Salomon Kielder Marathon 2013
Gun Time: 04:57:34
Chip Time: 04:56:04
Age category (Male Senior): 233rd/274
Halfway split: 02:19:14
Medal – oh yes. Plus a t-shirt, a pair of socks, water, banana, cereal & protein bars, and ALL OF THE CAKE.
So, one day, having been inspired by a certain ultrarunner & her ultra friends, and somewhat on a whim (after all, these people run 50, 100+ miles at a time, how hard could a tiddly 26.2 miles be?) – I decided that I would enter a marathon. Following a heap of discussions about running, and a bit of practice over the summer of last year and the early part of this year, I decided that I actually quite like this trail-running malarkey. It’s certainly more aesthetically appealing than bashing out mile after mile on tarmac. Small problem – compared to road races there’s not that many trail marathons about. Big road races – generally big costs, and big numbers of people. Small road races – cheaper, but frequently full of machine-like individuals & racing snakes. While I don’t mind that I’m not at the front, I didn’t really fancy being right at the back either.
So, a bit of google-fu and oh, what’s this? A trail marathon you say? Around Kielder Water you say? Well, why the devil not…and before my brain could stop me, I had committed myself to taking part in the 2013 Salomon Kielder Marathon. Naturally, one cannot reasonably expect to complete such an undertaking without doing some substantial training, so with the assistance of RWR, a slightly modified version of Hal Higdon’s “Novice 1” training plan was embarked upon.
Before I really knew it, October had arrived, and RWR & I were on a train to Newcastle with a suitcase full of running kit. Then it was race day.Alarm at 0550, breakfast at 0600 (good work by the hotel staff), start fighting the pre-race nerves. Kit was donned :
Stonehaven Running Club t-shirt
2XU calf guards
Nike Dri-fit cap
Mizuno Waverider 16 shoes
Number on, chip on, outer layers on & it was off to get the bus to the race. I was a bit nervous about the bus journey, knowing RWR’s issues with travel sickness, but fortunately we managed to wangle our way into the “pilot’s seat” – i.e. front row, top deck & I think that may have helped. The earache/tinnitus/deafness induced by the impromptu “Livestock Identification 101” class conducted by the person behind us has been covered elsewhere, so let us proceed.
We got to the start/finish area at about 0900, and then set about the sensible actions of finding a loo, and then working out where our bags went, having a look around for anyone else we knew, greeting the inevitable blog-readers saying hello to RWR, and getting into the right headspace for the race. We huddled together trying not to think about the bitingly cold breeze or the drizzle that kept threatening to settle in above us…
At this point, I was actually becoming a little nervous – “you f*&$ing idiot, you’re about to run a marathon, WTF were you thinking?” – however I naturally maintained a stoic & unflappable exterior, deployed my usual self-deprecating humour, and worked on banishing thoughts of DNFing from my mind. Soon enough – off to the starting scrum, with the usual panic when one’s Garmin (other GPS devices are available) resolutely refuses to find a signal…fortunately a few choice oaths & it opted to behave. Assorted wisecracks with fellow runners (either masking my mounting terror, or being the equivalent of having a flashing neon sign above my head saying “I’m bricking it!” – you decide), then the hooter went & we were off, sticking to our plan of a) not going off like lunatics & b) finishing in 4h 30m. Nice & easy does it lad, and try not to get put off by the three people running beside you with sloshing CamelBaks full of air…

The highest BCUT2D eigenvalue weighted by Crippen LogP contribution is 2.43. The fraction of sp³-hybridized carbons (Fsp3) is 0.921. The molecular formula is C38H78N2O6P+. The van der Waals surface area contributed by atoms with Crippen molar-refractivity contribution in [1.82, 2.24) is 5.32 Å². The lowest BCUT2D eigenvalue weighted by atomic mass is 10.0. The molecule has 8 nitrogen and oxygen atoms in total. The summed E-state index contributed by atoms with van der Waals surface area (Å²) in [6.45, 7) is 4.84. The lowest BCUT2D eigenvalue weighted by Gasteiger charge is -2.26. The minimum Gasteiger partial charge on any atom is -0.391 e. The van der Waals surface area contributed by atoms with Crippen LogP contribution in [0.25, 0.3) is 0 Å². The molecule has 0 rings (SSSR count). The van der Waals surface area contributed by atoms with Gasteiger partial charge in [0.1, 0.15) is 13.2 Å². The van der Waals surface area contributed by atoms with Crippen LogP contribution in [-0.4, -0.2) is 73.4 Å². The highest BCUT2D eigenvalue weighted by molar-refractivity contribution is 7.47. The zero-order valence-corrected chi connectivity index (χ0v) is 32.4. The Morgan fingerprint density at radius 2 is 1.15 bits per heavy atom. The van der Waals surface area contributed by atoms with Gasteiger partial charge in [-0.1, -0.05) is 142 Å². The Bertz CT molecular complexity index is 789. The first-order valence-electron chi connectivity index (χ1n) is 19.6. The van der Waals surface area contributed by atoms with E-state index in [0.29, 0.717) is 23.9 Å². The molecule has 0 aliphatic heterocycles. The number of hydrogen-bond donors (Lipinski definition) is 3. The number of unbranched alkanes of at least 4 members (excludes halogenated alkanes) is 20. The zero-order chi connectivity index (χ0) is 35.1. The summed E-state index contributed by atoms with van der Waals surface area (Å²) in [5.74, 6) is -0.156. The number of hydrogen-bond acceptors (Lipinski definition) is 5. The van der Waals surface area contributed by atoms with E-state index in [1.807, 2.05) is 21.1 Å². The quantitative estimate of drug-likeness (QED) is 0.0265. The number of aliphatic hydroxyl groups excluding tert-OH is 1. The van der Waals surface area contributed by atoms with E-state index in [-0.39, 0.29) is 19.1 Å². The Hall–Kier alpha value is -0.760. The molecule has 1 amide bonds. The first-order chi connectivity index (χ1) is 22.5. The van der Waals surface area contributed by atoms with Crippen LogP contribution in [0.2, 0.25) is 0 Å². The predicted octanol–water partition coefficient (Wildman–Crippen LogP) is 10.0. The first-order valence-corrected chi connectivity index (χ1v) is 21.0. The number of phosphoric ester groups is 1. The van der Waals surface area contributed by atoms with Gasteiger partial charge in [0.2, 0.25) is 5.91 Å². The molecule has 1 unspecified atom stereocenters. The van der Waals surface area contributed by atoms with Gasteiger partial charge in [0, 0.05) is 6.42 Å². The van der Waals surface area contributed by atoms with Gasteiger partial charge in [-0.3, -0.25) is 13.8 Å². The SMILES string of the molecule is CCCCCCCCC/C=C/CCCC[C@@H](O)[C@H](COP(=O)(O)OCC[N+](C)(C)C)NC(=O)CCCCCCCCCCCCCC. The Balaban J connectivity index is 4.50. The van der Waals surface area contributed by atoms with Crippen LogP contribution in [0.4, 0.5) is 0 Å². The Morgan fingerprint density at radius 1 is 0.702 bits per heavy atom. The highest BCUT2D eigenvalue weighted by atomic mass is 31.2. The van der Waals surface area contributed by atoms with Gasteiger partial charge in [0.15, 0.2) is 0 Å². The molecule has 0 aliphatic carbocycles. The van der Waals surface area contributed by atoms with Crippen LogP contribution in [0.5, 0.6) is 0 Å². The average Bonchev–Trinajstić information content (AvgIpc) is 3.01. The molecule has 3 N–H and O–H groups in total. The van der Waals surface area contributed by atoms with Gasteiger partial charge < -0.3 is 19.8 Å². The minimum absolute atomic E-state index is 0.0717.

Around the tarmac loop, past the finish line (to much cheering from the spectators), and then off onto the trails…game on. I can definitely say that the billing of this as being Britain’s most beautiful marathon is pretty accurate, and although by this point the drizzle was definitely with us for the long haul, the views were still quite lovely.
I confess, I don’t have a superbly detailed memory of much of the race, but one thing that sticks in my mind is that if you like flat races – don’t do this one. “Undulating” is one way to describe the terrain, and another is “up & down like a harlot’s undergarments“. The only horizontal section was after about 17.5 miles, when we ran across the top of Kielder Dam. More on that in a minute though. As we were passing mile 10-ish, we passed two notable landmarks – the Janus Chairs (three large, rotating seats that offer shelter & views across Kielder Water), and the unmistakeable (and highly apposite) features of the former England & British Lions rugby player Roger Uttley who was marshaling, and shouting encouragement to the runners. An excellent player in his time, even if he did play for the wrong team. 😉
As we approached halfway, the rain got a little heavier, but it was fortunately doing a better job of keeping us cool than of making the race unpleasant. The windier sections were definitely in the latter category though, and we deployed some unconventional running styles inspired by the sounds of some recently-popular K-pop floating across the water from the finish area.
Earlier, I mentioned that there would be drinks stations – these were provided something like every 3-4 miles around the course, and they provided us with water & ‘Isoconiq’ sports drinks. I can honestly say that those were absolutely lush, and I was always happy to get hold of one.
At some point between halfway & the dam (blessed flat running!), the various pains started to make themselves felt; one along the top of my left foot (1st metatarsal area), my hamstring on the same leg was tightening up which was making my piriformis and my knee hurt, and my right ITB was tightening up & giving me some pain in that knee as well. Crossing the dam helped a bit as it gave us a rest from the previously-incessant uphill/downhill running, but it was also dreadfully exposed to the wind.